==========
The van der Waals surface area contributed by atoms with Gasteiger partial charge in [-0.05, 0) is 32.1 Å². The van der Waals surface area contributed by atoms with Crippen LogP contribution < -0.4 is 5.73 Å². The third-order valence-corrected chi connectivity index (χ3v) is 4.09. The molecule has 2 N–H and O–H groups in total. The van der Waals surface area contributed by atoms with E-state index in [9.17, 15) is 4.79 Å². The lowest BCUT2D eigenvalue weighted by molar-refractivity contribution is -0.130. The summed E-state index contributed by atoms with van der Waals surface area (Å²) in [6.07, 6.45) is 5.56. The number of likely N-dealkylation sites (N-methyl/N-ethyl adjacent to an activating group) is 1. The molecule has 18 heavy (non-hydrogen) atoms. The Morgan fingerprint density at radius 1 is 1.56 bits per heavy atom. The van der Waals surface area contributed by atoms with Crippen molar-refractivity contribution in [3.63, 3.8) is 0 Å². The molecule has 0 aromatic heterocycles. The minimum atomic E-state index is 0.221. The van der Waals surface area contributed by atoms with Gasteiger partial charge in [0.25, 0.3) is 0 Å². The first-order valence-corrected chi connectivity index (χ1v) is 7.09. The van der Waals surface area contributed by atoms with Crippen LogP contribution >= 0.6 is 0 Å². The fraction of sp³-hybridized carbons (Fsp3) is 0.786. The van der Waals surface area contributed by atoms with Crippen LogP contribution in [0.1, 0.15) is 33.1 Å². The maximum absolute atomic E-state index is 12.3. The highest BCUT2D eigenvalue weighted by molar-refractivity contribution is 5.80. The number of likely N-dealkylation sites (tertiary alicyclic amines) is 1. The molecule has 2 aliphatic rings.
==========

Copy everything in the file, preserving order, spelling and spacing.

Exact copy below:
The van der Waals surface area contributed by atoms with Gasteiger partial charge in [-0.05, 0) is 32.1 Å². The van der Waals surface area contributed by atoms with Crippen LogP contribution < -0.4 is 5.73 Å². The third-order valence-corrected chi connectivity index (χ3v) is 4.09. The molecule has 2 N–H and O–H groups in total. The van der Waals surface area contributed by atoms with E-state index in [9.17, 15) is 4.79 Å². The lowest BCUT2D eigenvalue weighted by molar-refractivity contribution is -0.130. The summed E-state index contributed by atoms with van der Waals surface area (Å²) in [6.07, 6.45) is 5.56. The number of likely N-dealkylation sites (N-methyl/N-ethyl adjacent to an activating group) is 1. The molecule has 18 heavy (non-hydrogen) atoms. The Morgan fingerprint density at radius 1 is 1.56 bits per heavy atom. The van der Waals surface area contributed by atoms with Crippen molar-refractivity contribution in [3.63, 3.8) is 0 Å². The molecule has 0 aromatic heterocycles. The minimum atomic E-state index is 0.221. The van der Waals surface area contributed by atoms with Gasteiger partial charge in [0.25, 0.3) is 0 Å². The first-order valence-corrected chi connectivity index (χ1v) is 7.09. The van der Waals surface area contributed by atoms with Crippen LogP contribution >= 0.6 is 0 Å². The fraction of sp³-hybridized carbons (Fsp3) is 0.786. The van der Waals surface area contributed by atoms with Crippen LogP contribution in [0.1, 0.15) is 33.1 Å². The maximum absolute atomic E-state index is 12.3. The highest BCUT2D eigenvalue weighted by molar-refractivity contribution is 5.80. The number of likely N-dealkylation sites (tertiary alicyclic amines) is 1. The molecule has 2 aliphatic rings.